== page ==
Wolf Pack by C.J. Box (2019)
That Wyoming game warden most beloved of Rebel Voice, Joe Pickett, is back in yet another thrilling adventure as he tangles with a crew of hired killers who have found their gory way to his part of the Bighorn mountain range. Spoilers abound.
The warden area next to Joe’s is run by Katelyn Hamm, a straight flyer with Joe’s respect. When Katelyn sees a drone operator spooking deer to their death, she’s outraged. As she tries to track the culprit, he/she takes off over the mountains in the direction of Twelve Sleep County and Joe Pickett.
Joe is understandably angered at the senseless loss of wildlife and promises to help Katelyn in any way he can. His investigations lead him to a residential compound where East-coasters now live. They’re not a friendly lot. In fact, they’re downright rude to Joe when he calls and he gets no information. Matters are complicated when Joe discovers that his youngest daughter,Lucy, is stepping out with Justin, son of one of the resident bigmouths.
As Joe digs deeper, accompanied by Katelyn, they find themselves the target of some unwelcome attention from FBI hard-cases who try to persuade the pair, separately, that they should drop the investigation. As wary as Joe is in going head-to-head with the Feebs, he doesn’t like to be threatened and is more resolute than ever to find out just what the hell is going on.
To this end, he enlists the help of Nate Romanowski, an ex-special forces (just how many are there in the US, must be every other person) with a business in falconry and pest control. Nate has settled for the first time in his life and finds himself about to become a dad; big changes for the meanest honourable hombre this side of the Pecos. Nate uses his falcons to take down the drone the next time Katelyn sees it. The debris brings Joe again to the compound of the outsiders.
Meanwhile, in Scottsdale, Arizona, a man and his wife are having the worst time of their lives. It’s also the last time of their lives as they encounter a supposedly mythical crew of contract killers known as the Wolf Pack. This sociopathic gang have been working for the Mexican cartels for some time now, and have established themselves as the foremost team of killers on the continent. Many believe them to be a legend only, but Tim and Karen Kelleher know different as the crew go to work on them and their visitor, Swole, who just happens to reside in Twelve Sleep County in a compound owned by East Coasters with a distaste for law enforcement and a love of drones.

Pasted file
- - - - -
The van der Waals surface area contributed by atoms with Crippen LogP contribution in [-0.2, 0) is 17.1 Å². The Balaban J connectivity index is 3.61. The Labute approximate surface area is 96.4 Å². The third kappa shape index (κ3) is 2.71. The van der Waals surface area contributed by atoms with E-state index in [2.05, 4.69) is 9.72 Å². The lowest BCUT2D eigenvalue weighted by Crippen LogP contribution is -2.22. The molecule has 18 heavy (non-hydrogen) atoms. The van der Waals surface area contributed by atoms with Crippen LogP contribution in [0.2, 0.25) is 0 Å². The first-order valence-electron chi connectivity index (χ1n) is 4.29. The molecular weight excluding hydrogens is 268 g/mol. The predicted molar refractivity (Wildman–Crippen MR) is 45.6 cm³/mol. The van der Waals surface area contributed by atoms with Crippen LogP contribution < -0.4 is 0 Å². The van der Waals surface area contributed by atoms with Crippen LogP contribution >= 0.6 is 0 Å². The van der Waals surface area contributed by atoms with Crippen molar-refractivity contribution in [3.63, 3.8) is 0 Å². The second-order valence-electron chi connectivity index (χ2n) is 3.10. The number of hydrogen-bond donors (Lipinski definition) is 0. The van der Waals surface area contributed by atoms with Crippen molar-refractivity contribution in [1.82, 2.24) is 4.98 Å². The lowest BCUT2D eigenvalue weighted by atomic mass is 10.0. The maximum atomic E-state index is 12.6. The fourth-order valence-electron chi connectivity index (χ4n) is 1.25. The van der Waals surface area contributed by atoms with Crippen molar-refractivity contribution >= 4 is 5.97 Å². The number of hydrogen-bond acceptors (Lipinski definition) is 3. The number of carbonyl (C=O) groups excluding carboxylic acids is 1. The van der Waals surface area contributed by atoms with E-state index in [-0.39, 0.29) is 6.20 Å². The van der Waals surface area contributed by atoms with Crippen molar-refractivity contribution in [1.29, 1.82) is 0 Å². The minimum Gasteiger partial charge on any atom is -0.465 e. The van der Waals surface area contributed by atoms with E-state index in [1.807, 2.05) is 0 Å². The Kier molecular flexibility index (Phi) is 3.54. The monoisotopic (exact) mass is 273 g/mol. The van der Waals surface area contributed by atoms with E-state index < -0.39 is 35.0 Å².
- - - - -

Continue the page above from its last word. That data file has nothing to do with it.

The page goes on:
Abriella is a very beautiful young Mexican woman, violated as a teenager, and now perhaps the most dangerous of the Wolf Pack. She is assisted in her deprivations by Peter, Ademo and Cesar, all Hispanics. Peter is ostensibly the leader but Abriella is such a prima dona as to effectively dictate proceedings. She’s also a favourite of the cartel that currently employs them. Peter has his work cut out for him trying to keep her happy and her ambition is a constant danger to him.
Things in Twelve Sleep start to really heat up when the Wolf Pack eventually make their way there in search of their latest targets, the residents of the compound who are giving Joe so much grief. He discovers that the men in the compound, including the father and grandfather of Justin, are former gangsters who have turned state witnesses against the cartel. There is a very large bounty on their heads and the Wolf Pack don’t care who dies in the process. Live is cheap when dealing with the enemies of the Cartel.